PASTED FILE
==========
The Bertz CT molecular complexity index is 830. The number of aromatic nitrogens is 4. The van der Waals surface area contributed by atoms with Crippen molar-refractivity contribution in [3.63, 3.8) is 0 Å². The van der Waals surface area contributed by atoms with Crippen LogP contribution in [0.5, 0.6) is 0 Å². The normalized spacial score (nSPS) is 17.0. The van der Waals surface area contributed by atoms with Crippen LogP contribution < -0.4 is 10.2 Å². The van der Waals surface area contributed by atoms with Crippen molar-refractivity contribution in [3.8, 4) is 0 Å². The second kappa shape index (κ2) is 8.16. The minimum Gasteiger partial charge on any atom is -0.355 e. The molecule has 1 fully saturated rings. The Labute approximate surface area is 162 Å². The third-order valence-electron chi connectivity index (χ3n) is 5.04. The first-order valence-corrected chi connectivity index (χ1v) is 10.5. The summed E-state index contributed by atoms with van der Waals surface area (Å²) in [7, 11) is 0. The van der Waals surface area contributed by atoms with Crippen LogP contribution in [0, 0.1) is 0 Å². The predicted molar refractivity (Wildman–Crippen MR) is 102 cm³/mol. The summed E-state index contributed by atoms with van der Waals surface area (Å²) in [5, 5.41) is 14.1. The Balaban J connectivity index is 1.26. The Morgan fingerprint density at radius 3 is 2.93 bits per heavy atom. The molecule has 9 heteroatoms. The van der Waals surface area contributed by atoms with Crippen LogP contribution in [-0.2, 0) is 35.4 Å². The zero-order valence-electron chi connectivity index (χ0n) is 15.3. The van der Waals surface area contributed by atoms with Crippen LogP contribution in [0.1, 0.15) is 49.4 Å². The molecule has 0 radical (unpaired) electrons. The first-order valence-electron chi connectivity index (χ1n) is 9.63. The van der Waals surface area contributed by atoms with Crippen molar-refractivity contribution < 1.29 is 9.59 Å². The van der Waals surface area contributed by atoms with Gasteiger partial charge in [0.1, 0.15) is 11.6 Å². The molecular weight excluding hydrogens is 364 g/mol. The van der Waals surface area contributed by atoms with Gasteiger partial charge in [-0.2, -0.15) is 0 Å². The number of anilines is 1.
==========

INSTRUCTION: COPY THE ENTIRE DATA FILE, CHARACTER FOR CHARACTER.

The Bertz CT molecular complexity index is 830. The number of aromatic nitrogens is 4. The van der Waals surface area contributed by atoms with Crippen molar-refractivity contribution in [3.63, 3.8) is 0 Å². The van der Waals surface area contributed by atoms with Crippen LogP contribution in [0.5, 0.6) is 0 Å². The normalized spacial score (nSPS) is 17.0. The van der Waals surface area contributed by atoms with Crippen LogP contribution < -0.4 is 10.2 Å². The van der Waals surface area contributed by atoms with Crippen molar-refractivity contribution in [3.8, 4) is 0 Å². The second kappa shape index (κ2) is 8.16. The minimum Gasteiger partial charge on any atom is -0.355 e. The molecule has 1 fully saturated rings. The Labute approximate surface area is 162 Å². The third-order valence-electron chi connectivity index (χ3n) is 5.04. The first-order valence-corrected chi connectivity index (χ1v) is 10.5. The summed E-state index contributed by atoms with van der Waals surface area (Å²) in [7, 11) is 0. The van der Waals surface area contributed by atoms with Crippen LogP contribution in [0, 0.1) is 0 Å². The predicted molar refractivity (Wildman–Crippen MR) is 102 cm³/mol. The summed E-state index contributed by atoms with van der Waals surface area (Å²) in [5, 5.41) is 14.1. The Balaban J connectivity index is 1.26. The Morgan fingerprint density at radius 3 is 2.93 bits per heavy atom. The molecule has 9 heteroatoms. The van der Waals surface area contributed by atoms with Crippen LogP contribution in [-0.2, 0) is 35.4 Å². The zero-order valence-electron chi connectivity index (χ0n) is 15.3. The van der Waals surface area contributed by atoms with Crippen LogP contribution in [0.1, 0.15) is 49.4 Å². The molecule has 0 radical (unpaired) electrons. The first-order valence-electron chi connectivity index (χ1n) is 9.63. The van der Waals surface area contributed by atoms with Crippen molar-refractivity contribution < 1.29 is 9.59 Å². The van der Waals surface area contributed by atoms with Gasteiger partial charge in [0.1, 0.15) is 11.6 Å². The molecular weight excluding hydrogens is 364 g/mol. The van der Waals surface area contributed by atoms with Gasteiger partial charge in [-0.2, -0.15) is 0 Å². The number of anilines is 1.